Have I Been Charged With the Correct Criminal Offence?

Information on this page was reviewed by a specialist defence lawyer before being published. Click to read more.
Criminal charges

There is a difference between a person breaking the law and being charged with the correct criminal offence.

If you have done the wrong thing, you shouldn’t assume that the police have charged you with the appropriate offence without first seeking legal advice.

Here’s what you need to know about appropriate charging.

Choice of Charge

Once a person is charged with an offence, prosecutors will decide whether the charges selected  adequately and appropriately address the criminality alleged.

New South Wales prosecution guidelines make it clear that prosecutors must consider whether:

  • Substantive charges reflect the offences actually committed.
  • The charges enable enable the matter to be dealt with fairly and expeditiously according to law.
  • The indictment is overloaded or filled with excessive charges so as to make it unduly complex or lengthy.
  • If there is one or more co-accused, the desirability of consistent charged.

The guidelines also make it explicit that charges should not be selected merely for the purposes of providing scope for charge resolution at a later stage.

Charge Negotiations

Charge negotiations – sometimes known as ‘plea negotiations’ – involve correspondences and communications between the defence and prosecution, for the purposes of working out an appropriate and mutually satisfactory agreement about criminal charges.

The basis of these negotiations is often a document called ‘representations‘ which is prepared by the defence lawyer and sent to the prosecution for consideration.

This document can request withdrawal of all of the charges, or the downgrading of serious charges to less serious one or ones.

Prosecution guidelines set out the factors prosecutors must consider before deciding to withdraw or downgrade criminal charges as as part of  negotiations. These include:

  • Whether he alternative charge adequately reflects the seriousness of the offence and will allow for sufficient punishment to be given;
  • If the police evidence is weak;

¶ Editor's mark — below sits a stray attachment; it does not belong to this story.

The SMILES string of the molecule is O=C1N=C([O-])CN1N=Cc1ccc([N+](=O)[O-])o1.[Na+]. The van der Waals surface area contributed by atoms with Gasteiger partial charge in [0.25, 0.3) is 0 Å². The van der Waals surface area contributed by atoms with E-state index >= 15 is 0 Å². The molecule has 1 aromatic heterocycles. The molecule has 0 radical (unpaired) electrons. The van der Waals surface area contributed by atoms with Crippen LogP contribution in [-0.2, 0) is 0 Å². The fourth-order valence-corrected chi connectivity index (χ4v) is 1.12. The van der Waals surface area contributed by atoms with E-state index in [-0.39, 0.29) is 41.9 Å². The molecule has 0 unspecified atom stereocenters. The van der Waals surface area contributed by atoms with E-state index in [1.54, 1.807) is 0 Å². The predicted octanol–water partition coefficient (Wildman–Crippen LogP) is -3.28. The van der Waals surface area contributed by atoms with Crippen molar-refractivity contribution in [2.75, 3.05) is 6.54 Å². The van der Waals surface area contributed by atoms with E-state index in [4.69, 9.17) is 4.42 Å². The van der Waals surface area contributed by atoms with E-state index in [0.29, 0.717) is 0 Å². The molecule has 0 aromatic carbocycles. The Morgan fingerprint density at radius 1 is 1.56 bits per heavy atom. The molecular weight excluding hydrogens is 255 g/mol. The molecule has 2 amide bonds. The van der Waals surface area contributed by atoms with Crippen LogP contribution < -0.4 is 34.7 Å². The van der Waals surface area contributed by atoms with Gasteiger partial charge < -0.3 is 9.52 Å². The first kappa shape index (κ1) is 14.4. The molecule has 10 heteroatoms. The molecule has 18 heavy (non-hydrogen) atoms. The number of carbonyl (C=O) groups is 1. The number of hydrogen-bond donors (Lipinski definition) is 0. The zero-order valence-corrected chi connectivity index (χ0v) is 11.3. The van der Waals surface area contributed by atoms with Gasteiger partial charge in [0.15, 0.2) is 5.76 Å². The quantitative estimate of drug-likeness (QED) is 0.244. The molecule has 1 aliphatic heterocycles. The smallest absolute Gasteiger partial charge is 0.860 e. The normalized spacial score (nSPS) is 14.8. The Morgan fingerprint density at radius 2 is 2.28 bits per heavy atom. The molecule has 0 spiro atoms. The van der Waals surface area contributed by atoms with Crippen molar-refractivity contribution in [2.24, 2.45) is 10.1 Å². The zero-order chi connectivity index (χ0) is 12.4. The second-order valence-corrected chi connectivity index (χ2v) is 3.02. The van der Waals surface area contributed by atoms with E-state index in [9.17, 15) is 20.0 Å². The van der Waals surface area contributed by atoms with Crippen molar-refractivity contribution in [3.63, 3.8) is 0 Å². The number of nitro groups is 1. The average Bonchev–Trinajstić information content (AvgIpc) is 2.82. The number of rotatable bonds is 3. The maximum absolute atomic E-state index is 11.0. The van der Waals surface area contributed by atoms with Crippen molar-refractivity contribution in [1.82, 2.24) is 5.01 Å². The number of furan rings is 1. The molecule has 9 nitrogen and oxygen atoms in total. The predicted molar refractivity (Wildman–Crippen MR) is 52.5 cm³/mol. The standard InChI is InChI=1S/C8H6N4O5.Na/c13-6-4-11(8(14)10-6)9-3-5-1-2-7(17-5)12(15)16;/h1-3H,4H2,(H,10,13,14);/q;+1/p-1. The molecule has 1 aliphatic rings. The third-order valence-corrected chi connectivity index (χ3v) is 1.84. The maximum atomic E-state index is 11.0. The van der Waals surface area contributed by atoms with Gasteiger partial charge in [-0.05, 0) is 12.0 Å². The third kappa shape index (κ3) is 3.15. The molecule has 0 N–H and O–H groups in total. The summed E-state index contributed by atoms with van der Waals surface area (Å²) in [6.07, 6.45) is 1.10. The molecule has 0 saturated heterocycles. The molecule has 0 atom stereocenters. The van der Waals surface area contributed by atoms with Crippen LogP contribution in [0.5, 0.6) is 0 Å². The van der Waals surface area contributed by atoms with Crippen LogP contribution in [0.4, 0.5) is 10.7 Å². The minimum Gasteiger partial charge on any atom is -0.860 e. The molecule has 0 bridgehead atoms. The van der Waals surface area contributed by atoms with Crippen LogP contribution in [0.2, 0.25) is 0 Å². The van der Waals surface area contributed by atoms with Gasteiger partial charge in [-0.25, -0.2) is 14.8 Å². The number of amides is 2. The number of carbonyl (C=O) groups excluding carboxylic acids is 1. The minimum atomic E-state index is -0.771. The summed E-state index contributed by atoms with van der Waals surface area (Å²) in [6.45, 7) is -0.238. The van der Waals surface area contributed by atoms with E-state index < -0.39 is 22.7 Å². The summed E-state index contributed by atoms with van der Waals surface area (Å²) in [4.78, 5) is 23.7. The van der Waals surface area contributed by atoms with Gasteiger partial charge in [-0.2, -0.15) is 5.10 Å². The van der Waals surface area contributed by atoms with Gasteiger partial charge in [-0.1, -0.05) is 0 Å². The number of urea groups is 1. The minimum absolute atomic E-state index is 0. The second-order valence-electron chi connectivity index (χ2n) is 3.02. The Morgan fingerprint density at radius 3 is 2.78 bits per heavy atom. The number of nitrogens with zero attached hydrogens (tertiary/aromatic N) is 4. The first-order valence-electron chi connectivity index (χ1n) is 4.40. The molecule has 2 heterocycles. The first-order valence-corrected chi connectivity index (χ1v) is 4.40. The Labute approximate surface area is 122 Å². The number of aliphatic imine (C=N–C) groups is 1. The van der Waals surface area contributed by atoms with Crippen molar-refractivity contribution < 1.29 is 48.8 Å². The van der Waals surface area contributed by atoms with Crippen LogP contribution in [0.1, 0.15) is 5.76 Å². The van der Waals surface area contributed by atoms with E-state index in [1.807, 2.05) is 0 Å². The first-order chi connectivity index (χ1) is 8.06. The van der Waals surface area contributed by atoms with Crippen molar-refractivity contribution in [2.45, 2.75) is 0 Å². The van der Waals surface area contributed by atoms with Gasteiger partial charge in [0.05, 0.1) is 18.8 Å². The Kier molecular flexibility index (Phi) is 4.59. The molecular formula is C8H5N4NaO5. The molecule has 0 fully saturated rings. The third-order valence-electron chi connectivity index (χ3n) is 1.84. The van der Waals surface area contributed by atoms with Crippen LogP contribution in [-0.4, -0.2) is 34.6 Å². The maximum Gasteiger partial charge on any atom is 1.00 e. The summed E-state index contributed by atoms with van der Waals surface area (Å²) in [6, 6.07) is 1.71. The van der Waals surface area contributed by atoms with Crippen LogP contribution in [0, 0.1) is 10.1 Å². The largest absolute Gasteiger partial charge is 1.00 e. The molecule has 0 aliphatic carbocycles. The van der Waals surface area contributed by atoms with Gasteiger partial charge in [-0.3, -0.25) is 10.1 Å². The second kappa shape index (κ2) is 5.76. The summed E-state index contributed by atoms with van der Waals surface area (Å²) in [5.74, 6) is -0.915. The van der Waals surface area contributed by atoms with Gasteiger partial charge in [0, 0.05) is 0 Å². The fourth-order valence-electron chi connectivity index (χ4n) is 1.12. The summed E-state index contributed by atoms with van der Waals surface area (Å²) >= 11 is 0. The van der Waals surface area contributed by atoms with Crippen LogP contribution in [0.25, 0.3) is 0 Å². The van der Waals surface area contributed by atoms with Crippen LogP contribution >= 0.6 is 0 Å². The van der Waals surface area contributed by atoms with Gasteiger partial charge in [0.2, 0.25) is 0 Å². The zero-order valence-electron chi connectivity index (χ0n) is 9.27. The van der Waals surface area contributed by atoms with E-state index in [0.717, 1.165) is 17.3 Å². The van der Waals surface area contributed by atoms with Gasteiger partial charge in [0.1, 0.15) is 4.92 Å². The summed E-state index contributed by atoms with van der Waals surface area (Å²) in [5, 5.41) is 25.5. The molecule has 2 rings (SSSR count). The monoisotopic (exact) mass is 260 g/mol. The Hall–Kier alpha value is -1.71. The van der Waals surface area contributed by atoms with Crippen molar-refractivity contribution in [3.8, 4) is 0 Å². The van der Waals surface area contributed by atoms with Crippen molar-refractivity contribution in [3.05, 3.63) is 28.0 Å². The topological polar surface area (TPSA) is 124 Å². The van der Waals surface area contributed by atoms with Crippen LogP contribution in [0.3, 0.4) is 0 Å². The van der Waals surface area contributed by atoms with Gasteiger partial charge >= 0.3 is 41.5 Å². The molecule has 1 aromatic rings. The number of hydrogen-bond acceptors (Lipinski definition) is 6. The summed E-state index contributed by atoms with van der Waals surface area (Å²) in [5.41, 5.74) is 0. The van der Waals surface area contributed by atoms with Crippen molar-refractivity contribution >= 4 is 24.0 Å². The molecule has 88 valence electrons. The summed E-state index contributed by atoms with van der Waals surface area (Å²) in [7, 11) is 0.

• Whether the saving of cost and time outweighs the likelihood of conviction;
  • Whether it will save a witness from testifying, especially a vulnerable one and/or the witness has expressed a wish not to testify.


The term ‘overcharging’ refers to police or prosecutors unnecessarily filing more charges than are justified by the offence committed. Overcharging is not allowed under NSW prosecution guidelines.

Two different types of overcharging can occur: discrete event overcharging and inflated charging.

Discrete event overcharging is where offending occurs as a result of continuous conduct but is charged as a series of discrete offences rather than a “course of conduct” offence.

For example,  Person A follows Person B on foot to their  home in a menacing manner before running away, then begins sending six threatening text messages over the following three weeks. Discrete event overcharging would involve charging Person A with an offence of common assault under section 61 of the Crimes Act 1900 (NSW) and six counts of using a carriage service to make a death threat under section 474.15(1) of the Criminal Code Act 1995 (NSW), rather than a single charge of stalking under section 13 of the Crimes (Domestic and Personal Violence) Act 2007 (NSW).

Inflated charging involves speculative charging for offences that are more serious than the available evidence is likely to support.

For example, Person A and Person B get into an argument in public over money and Person A punches Person B repeatedly causing serious bruising before a police officer notices and intervenes. Inflated charging would be the police officer charging Person A with attempted murder under section 27 of the Crimes Act 1900 (NSW), rather than the more appropriate charge of assault occasioning actual bodily harm under section 59 of the Crimes Act 1900 (NSW).

The risk of overcharging is one of the many reasons those who are facing court over criminal allegations should promptly obtain expert legal advice from an experienced, specialist criminal defence law firm.

Last updated on

Receive all of our articles weekly


Jarryd Bartle

Jarryd Bartle is an Associate Lecturer in Criminology and Justice Studies at RMIT University and a consultant for the Bridge of Hope Innocence Initiative, which investigates claims of wrongful conviction and advocates for systemic reform to protect against miscarriages of justice.

Your Opinion Matters